The game opens amidst the tidings of war and gives a very heartfelt feel of the experiences to come throughout some incredibly directed CGI cutscenes and a tutorial that throws you right into the action. For the first 15 minutes or so, you are sent through telling tale of the sacred unity of marriage between royal families and it’s affect on the political tides of war, the struggle of loss of a loved one, the fall of a nation that was once built on the pride of it’s citizens, and the betrayal of a trusted comrade. This opening is one of the strongest openings of any game in the series, and it’s honestly hard to believe that the most that was upgraded in terms of graphics is the textures. Both during CGI and during gameplay the characters have more expression than some games today, and this game is over a decade in age. The opening proves that even expressions alone can tell a strong story. Not only is this opening a treat to people who have played before, but even to new players it’s a hell of an experience. The best part is it doesn’t really end there either; throughout the whole game you will see an myriad of amazing scenes that look like this that really bring the land of Ivalice to life, which the new gameplay systems also help achieve.

Final Fantasy XII was released during an era where the series was going through massive changes. After Final Fantasy X, there were some massive changes in how the series would act mechanically, evolving with each game starting with Final Fantasy XI and all the way to the current age (XV and VIIR). The first massive development was XI becoming the first game in the series to become an MMORPG, becoming one of the true forerunners alongside games like Everquest, World of Warcraft and Runescape. Using the fundementals of the way XI worked, the team behind XII tried translating a similar experience into single player form, which at first sounds a little odd. Implementing MMORPG mechanics into a game that was a single player based party RPG sounds like a real mess, but in reality, it opened a rift to what would be a very lively experience. Enemies are now active in the overworld and the only “encounter” battles would now be down to specific Hunts (A monster hunting based system) and bosses at the end of dungeons, meaning that any enemy you could actively engage would be viewable in the overworld and would not require a transition to encounter them. As the player, you actively control one party member and you are able to move about the battlefield freely, either giving your allies commands manually through your typical Final Fantasy style while combat is paused or through a new active mechanic known as Gambits, which will become a huge chunk of your party organisation. Gambits are a huge array of what is essentially bot commands, ranging from anywhere as simple as “Target the Party Leader’s target” to something as specific as “Use Cure to restore any party members HP that is under 30%”. Setting up Gambits to suit each battle will be a huge core of your time and they are almost a requirement if you want to complete some of the hardest parts of the game at a relatively pace.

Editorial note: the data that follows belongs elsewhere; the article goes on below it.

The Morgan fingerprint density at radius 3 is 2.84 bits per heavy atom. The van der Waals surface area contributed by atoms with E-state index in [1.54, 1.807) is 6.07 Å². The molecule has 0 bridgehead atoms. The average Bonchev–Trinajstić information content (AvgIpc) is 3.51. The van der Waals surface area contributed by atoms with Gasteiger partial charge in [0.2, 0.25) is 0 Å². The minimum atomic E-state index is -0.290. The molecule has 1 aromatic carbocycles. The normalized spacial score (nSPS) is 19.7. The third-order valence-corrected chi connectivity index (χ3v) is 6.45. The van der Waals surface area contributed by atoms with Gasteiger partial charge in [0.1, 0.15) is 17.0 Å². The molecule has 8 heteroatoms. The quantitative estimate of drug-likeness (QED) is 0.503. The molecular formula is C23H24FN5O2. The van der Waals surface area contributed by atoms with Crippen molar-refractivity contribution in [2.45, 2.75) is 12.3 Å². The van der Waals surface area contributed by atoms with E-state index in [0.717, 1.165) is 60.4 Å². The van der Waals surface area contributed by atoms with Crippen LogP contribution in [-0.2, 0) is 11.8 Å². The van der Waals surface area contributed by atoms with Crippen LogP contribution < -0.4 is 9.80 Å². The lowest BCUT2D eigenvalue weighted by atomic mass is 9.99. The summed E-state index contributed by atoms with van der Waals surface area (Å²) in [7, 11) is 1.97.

Gambits is a great system but is also an extremely finicky one. Sometimes you’ll find yourself amidst a battle and the boss will execute a phase change, which will more often than not force you to change your Gambits to suit the new scenario placed before you. This will happen a lot as you hit the late game, and while the game offers interchangeable Gambit “sets” you can pre-pack before a battle, sometimes you will be required to change some on the spot. It’s a good time to pause and take a breather from some of the larger fights in the game (One of the largest has roughly 12 million HP) but it also demands you take your organisation seriously. Because the scale of what exactly you can Gambit is so large, it is VERY easy to make mistakes when resetting them, and this could cost you what has already been an extremely long battle. At the end of the day, Gambits are a bit of a chore to manage. Mastering the system is well worth your time if you decide to go above and beyond the story and try to conquer the end game, but party management is also quite important too and that brings me to the biggest change in the game overall.